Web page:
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Serpentinization, deformation, and seismic anisotropy in the subduction mantle wedge

Horn, C. ; Bouilhol, P. ; Skemer, P., G3

Serpentinization, deformation, and seismic anisotropy in the subduction mantle wedge

Horn, C. ; Bouilhol, P. ; Skemer, P.

Geochemistry, Geosphysics, Geosystems, 2020, 21, 4, e2020GC008950

Abstract :

Antigorite is a hydrous sheet silicate with strongly anisotropic seismic and rheological properties. Hydrous minerals such as antigorite have been invoked to explain numerous geologic observations within subduction zones including intermediate‐depth earthquakes, arc volcanism, the persistent weakness of the subduction interface, trench‐parallel S wave splitting, and episodic tremor and slip. To understand how the presence of antigorite‐bearing rocks affects observations of seismic anisotropy, three mylonites from the Kohistan palaeo‐island arc in Pakistan were analysed using electron backscatter diffraction. A fourth sample, which displayed optical evidence for crystallographically controlled replacements of olivine, was also investigated using electron backscatter diffraction to identify potential topotactic relationships. The resulting data were used to model the bulk seismic properties of antigorite‐rich rocks. The mylonitic samples exhibit incredibly strong bulk anisotropy (10–20% for the antigorite + olivine). Within the nominally undeformed protomylonite, two topotactic relationships were observed : (1) (010)ant//(100)ol with [100]ant//[001]ol and (2) (010)ant//(100)ol with [100]ant//[010]ol. However, the strength of a texture formed by topotactic replacement is markedly weaker than the strength of the textures observed in mylonitic samples. Since antigorite is thought to be rheologically weak, we hypothesise that microstructures formed from topotactic reactions will be progressively overprinted as deformation is localised in regions with greater percentages of serpentine. Regions of highly sheared serpentine, therefore, have the potential to strongly influence seismic wave speeds in subduction settings. The presence of deformed antigorite in a dipping structure is one explanation for observations of both the magnitude and splitting pattern of seismic waves in subduction zones.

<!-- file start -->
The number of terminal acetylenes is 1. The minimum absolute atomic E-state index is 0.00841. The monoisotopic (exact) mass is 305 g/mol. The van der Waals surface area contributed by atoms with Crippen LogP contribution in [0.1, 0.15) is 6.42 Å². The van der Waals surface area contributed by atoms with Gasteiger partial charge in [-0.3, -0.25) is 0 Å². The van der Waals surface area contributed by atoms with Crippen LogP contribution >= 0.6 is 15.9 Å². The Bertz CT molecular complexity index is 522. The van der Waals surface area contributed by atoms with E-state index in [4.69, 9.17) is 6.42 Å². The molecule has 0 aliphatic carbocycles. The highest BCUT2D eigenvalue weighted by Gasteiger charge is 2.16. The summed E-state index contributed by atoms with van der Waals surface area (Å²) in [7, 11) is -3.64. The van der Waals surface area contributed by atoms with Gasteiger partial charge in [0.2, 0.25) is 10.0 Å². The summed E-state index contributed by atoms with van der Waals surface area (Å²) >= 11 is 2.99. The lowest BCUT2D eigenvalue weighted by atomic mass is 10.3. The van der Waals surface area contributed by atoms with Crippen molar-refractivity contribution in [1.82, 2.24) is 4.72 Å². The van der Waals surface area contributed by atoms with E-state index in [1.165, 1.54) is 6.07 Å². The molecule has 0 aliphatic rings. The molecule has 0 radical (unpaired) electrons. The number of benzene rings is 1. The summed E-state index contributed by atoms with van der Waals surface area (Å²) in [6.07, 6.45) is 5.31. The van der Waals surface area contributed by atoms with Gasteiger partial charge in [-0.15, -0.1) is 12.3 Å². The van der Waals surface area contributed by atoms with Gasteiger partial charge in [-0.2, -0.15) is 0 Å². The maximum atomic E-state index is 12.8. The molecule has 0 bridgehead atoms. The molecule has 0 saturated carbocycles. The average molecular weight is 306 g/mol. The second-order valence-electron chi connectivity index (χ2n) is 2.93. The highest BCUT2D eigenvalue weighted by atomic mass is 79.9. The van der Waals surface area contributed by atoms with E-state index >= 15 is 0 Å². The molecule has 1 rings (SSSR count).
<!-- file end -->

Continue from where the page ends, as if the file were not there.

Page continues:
Voir en ligne : https://doi.org/10.1029/2020GC008950




publié mercredi 24 juin 2020